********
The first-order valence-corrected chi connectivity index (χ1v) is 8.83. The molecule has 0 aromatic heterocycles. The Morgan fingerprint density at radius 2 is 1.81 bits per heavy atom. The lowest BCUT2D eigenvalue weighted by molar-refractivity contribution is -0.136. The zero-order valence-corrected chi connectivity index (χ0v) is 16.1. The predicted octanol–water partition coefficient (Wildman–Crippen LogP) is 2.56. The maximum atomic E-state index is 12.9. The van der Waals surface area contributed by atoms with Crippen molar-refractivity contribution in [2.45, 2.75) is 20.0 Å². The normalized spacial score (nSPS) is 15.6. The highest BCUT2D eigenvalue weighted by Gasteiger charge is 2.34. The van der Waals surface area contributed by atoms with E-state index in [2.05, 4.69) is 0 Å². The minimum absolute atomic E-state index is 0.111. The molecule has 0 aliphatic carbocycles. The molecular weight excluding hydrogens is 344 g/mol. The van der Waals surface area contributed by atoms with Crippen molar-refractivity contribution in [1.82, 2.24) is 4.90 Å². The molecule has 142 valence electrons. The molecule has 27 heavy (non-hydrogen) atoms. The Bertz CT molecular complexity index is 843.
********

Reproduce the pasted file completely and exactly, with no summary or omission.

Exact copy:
The first-order valence-corrected chi connectivity index (χ1v) is 8.83. The molecule has 0 aromatic heterocycles. The Morgan fingerprint density at radius 2 is 1.81 bits per heavy atom. The lowest BCUT2D eigenvalue weighted by molar-refractivity contribution is -0.136. The zero-order valence-corrected chi connectivity index (χ0v) is 16.1. The predicted octanol–water partition coefficient (Wildman–Crippen LogP) is 2.56. The maximum atomic E-state index is 12.9. The van der Waals surface area contributed by atoms with Crippen molar-refractivity contribution in [2.45, 2.75) is 20.0 Å². The normalized spacial score (nSPS) is 15.6. The highest BCUT2D eigenvalue weighted by Gasteiger charge is 2.34. The van der Waals surface area contributed by atoms with E-state index in [2.05, 4.69) is 0 Å². The minimum absolute atomic E-state index is 0.111. The molecule has 0 aliphatic carbocycles. The molecular weight excluding hydrogens is 344 g/mol. The van der Waals surface area contributed by atoms with Crippen molar-refractivity contribution in [1.82, 2.24) is 4.90 Å². The molecule has 142 valence electrons. The molecule has 27 heavy (non-hydrogen) atoms. The Bertz CT molecular complexity index is 843.